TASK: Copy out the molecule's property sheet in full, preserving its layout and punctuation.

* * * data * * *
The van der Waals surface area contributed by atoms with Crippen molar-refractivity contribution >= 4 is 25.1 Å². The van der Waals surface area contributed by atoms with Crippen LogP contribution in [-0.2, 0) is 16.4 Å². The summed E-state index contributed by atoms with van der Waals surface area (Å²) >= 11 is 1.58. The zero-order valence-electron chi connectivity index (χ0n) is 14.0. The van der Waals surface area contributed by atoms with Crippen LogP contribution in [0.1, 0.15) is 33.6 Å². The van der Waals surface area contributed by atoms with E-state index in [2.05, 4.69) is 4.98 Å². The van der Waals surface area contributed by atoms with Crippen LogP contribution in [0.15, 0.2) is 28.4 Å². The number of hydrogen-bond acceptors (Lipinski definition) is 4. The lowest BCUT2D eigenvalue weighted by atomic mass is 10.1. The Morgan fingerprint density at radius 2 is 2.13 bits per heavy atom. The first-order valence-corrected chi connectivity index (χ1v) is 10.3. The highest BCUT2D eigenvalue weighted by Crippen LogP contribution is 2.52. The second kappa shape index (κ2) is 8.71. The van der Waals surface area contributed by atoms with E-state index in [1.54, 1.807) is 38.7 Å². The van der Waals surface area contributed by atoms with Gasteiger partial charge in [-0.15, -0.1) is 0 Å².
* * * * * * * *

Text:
The van der Waals surface area contributed by atoms with Crippen molar-refractivity contribution >= 4 is 25.1 Å². The van der Waals surface area contributed by atoms with Crippen LogP contribution in [-0.2, 0) is 16.4 Å². The summed E-state index contributed by atoms with van der Waals surface area (Å²) >= 11 is 1.58. The zero-order valence-electron chi connectivity index (χ0n) is 14.0. The van der Waals surface area contributed by atoms with Crippen LogP contribution in [0.1, 0.15) is 33.6 Å². The van der Waals surface area contributed by atoms with E-state index in [2.05, 4.69) is 4.98 Å². The van der Waals surface area contributed by atoms with Crippen LogP contribution in [0.15, 0.2) is 28.4 Å². The number of hydrogen-bond acceptors (Lipinski definition) is 4. The lowest BCUT2D eigenvalue weighted by atomic mass is 10.1. The Morgan fingerprint density at radius 2 is 2.13 bits per heavy atom. The first-order valence-corrected chi connectivity index (χ1v) is 10.3. The highest BCUT2D eigenvalue weighted by Crippen LogP contribution is 2.52. The second kappa shape index (κ2) is 8.71. The van der Waals surface area contributed by atoms with E-state index in [1.54, 1.807) is 38.7 Å². The van der Waals surface area contributed by atoms with Gasteiger partial charge in [-0.15, -0.1) is 0 Å².